by Stephen Tall on August 19, 2010
Well, we’re into the 101st day of the Coalition – and, still, despite the many media sightings of ‘splits’ and ‘tensions’, the Government has yet to founder on the rocks.
The latest round of media sniping was triggered by Simon Hughes’ comments yesterday, widely – but inaccurately – reported as Lib Dems ‘need backbench veto’. So let’s look at what Simon actually said, as opposed to what the news media chose to paraphrase:
If the coalition wants to deliver [parliamentary] votes, neither party on its own has a majority, so we have to make sure everyone is brought into that. It’s a matter of practical politics, the answer is therefore: yes, the parliamentary party, on behalf of the wider party, on big issues has to say, ‘No, we can’t go down this road.”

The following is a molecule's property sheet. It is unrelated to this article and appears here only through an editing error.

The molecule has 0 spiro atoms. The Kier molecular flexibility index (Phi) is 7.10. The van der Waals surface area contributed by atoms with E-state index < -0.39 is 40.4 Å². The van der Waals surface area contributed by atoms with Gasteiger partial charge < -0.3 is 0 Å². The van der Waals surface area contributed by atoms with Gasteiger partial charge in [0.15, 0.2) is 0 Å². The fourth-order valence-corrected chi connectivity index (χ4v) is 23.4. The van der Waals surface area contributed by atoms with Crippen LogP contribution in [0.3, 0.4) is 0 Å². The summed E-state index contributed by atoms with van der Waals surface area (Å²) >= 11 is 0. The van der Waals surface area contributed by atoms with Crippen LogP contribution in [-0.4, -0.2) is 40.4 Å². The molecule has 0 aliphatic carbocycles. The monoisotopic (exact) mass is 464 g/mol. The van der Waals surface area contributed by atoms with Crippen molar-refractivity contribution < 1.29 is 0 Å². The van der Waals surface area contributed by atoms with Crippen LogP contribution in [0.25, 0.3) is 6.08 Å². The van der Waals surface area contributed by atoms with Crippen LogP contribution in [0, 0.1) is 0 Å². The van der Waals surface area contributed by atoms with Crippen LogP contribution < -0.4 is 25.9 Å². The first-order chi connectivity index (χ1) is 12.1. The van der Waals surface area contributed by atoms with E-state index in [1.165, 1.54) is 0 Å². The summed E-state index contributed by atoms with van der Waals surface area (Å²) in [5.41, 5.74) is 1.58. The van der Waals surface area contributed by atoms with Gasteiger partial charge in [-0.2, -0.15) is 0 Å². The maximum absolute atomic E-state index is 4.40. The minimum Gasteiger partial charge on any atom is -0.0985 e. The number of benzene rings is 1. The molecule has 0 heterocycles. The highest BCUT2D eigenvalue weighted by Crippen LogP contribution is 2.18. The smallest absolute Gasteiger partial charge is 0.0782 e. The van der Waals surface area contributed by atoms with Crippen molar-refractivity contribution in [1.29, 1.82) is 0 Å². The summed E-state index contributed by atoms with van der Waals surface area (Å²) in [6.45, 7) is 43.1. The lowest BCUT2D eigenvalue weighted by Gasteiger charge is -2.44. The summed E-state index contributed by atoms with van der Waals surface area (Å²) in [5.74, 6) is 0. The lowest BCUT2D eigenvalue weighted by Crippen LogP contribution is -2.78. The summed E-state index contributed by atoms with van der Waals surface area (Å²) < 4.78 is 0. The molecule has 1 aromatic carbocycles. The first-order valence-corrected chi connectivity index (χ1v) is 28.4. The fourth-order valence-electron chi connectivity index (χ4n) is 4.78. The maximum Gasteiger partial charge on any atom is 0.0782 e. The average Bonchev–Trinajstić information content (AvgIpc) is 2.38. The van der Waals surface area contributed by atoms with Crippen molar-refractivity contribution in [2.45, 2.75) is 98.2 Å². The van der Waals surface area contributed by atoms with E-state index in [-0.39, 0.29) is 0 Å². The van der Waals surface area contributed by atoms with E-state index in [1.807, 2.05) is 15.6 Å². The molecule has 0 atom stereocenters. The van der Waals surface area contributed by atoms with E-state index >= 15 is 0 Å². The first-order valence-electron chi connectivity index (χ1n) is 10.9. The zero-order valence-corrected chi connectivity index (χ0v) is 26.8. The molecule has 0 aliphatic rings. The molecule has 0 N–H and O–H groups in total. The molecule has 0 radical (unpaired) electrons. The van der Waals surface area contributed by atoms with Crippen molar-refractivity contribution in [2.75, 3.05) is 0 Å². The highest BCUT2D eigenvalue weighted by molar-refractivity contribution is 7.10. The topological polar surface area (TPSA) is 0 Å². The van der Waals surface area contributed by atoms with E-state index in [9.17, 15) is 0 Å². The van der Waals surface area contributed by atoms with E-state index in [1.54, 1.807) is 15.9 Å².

My reading of Simon’s words is this: if big proposals are brought forward by government ministers on behalf of the Coalition then the MPs of both parties are going to have to be satisfied otherwise they won’t vote for them.
All of which, to me, seems plain, obvious and utterly uncontroversial. Which isn’t good enough for the news media, hence the misleading headlines that Simon is demanding a Lib Dem veto – with rent-a-quote Tories like John Redwood and James Cleverly on hand to take the media’s bait and amp up this non-story a little further.
The media’s approach to the reporting of the Coalition’s (yawn) ‘splits’ and ‘tensions’ puts me in mind of The Day Today’s Chris Morris inciting two studio guests to declare war on each other by putting ever more inflammatory words in each other’s mouths. See what you think: